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Editors: More Friends Than Foes
by K. Marie O'Brien
Too often writers, even experienced ones,
believe an editor is their opponent. Clinging to this attitude, however, does
nothing to benefit you as a writer. The foremost goal of an editor is to make
his or her publication the best it can be. It's the editor's job to bring the
appropriate information to the audience s/he knows best. Working with writers is
one way editors accomplish this.
As a freelance writer, I've been lucky. Not that
I haven't put in some strenuous hours of work and suffered a multitude of
rejections--I have. But I've also been fortunate enough to work with several
knowledgeable and helpful editors.
Learn from rejections
If you receive a rejection, is there a reason
given for it? Was it inappropriate for their publication? Have they recently
published a similar piece? Was the language too technical for their
publication? Review your article or story from the editor's point of view.
There are learning opportunities here. The editor knows his publication and
audience, and is the best judge of what will work with the
If an editor urges you to try again with
another manuscript, she is usually serious. It's an invitation you shouldn't
ignore. It's may be hard to keep trying, but with encouragement like this,
success is more likely. I approached and was turned down three times by one
magazine. But the editor's hand-written notes kept urging me to try again. The
fourth time, I was successful.
Even rejections with stinging comments can
educate. One editor's note to me was full of undisguised sarcasm and
unnecessary cruelty. I was angered and hurt, and initially tossed it aside
with disgust. The rejection didn't attack my writing style or content, but
rather the size of type on my manuscript (10 point) which the editor said
The "advice," however, stuck with me, and
since then I always print my manuscripts in larger type (12 point). Has this
netted me any sales in and of itself? I can't say. But I'm hopeful I've kept
from endangering the eyes of many other editors. This may not seem as relevant
with today's technological advancements, but I've adjusted this concept so
that I never submit something to an editor without first looking at it from
the editor's perspective.
Altering your manuscript
An editor may be interested in your
manuscript, but may want you to alter it. Don't balk at this. This means the
editor has read your story and finds it promising. It also means s/he is
willing to work with you. As I said before, editors know their audience, so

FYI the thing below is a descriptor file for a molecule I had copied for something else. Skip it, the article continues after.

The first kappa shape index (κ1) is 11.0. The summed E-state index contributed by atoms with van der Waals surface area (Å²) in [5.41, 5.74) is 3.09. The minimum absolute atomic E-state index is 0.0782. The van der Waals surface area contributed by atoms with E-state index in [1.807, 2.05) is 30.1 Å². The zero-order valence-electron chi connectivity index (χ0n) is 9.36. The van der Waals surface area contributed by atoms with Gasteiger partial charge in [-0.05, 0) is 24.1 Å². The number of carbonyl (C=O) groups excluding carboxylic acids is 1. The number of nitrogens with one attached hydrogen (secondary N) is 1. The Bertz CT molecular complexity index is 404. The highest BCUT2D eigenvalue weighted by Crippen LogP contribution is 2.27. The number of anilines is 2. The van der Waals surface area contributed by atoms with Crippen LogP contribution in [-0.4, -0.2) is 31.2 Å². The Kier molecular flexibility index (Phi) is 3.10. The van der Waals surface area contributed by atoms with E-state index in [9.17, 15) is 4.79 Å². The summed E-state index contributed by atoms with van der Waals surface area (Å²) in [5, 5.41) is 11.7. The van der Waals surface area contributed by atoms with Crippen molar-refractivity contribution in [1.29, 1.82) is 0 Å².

consider their suggestions or requests appropriately.
Are you temperamentally hanging on to every
adjective and comma as a matter of your creative principal? Most creative
endeavors involve some form of collaboration. Even experienced writers, should
take every opportunity to enhance their knowledge of both the craft and
business of writing.
My first piece of fiction to find a home did
so only after I consented to make a politely requested change. The editor
indicated that he and his coeditors liked the story very much, but in order to
publish it in their magazine, he asked if I would make one change. When I
thought about it, the change did nothing to endanger my story's
I was rewarded not only with publication and a
generous check, but also with a thank you letter from the editor for my
willingness to work with him on such a professional
A matter of taste
People have various tastes, and editors are no
different. Sometimes an editor just isn't going to like your piece. The
writing may be fine, but the content doesn't grab her, or her personal
preference is toward another kind of story. This can be discouraging, but
perseverance is the key.
I was told by a couple of different editors
that they didn't like one of my children's fantasy stories. One editor went so
far as to say she found it "kind of gross." Well, I couldn't let that story
rest. I liked it and I knew there had to be others out there with my same
taste. I sent it out a couple more times and my story found its place with a
very appreciative editor and audience.
Good editing is a challenge. Once I've written
and re-written an article, I can't count on myself to always do the best job of
editing it. I rely on editors to help me look good as a writer. Seeing editors
as potential mentors and colleagues can help make the submission process a
© Copyright 2000, K. Marie O'Brien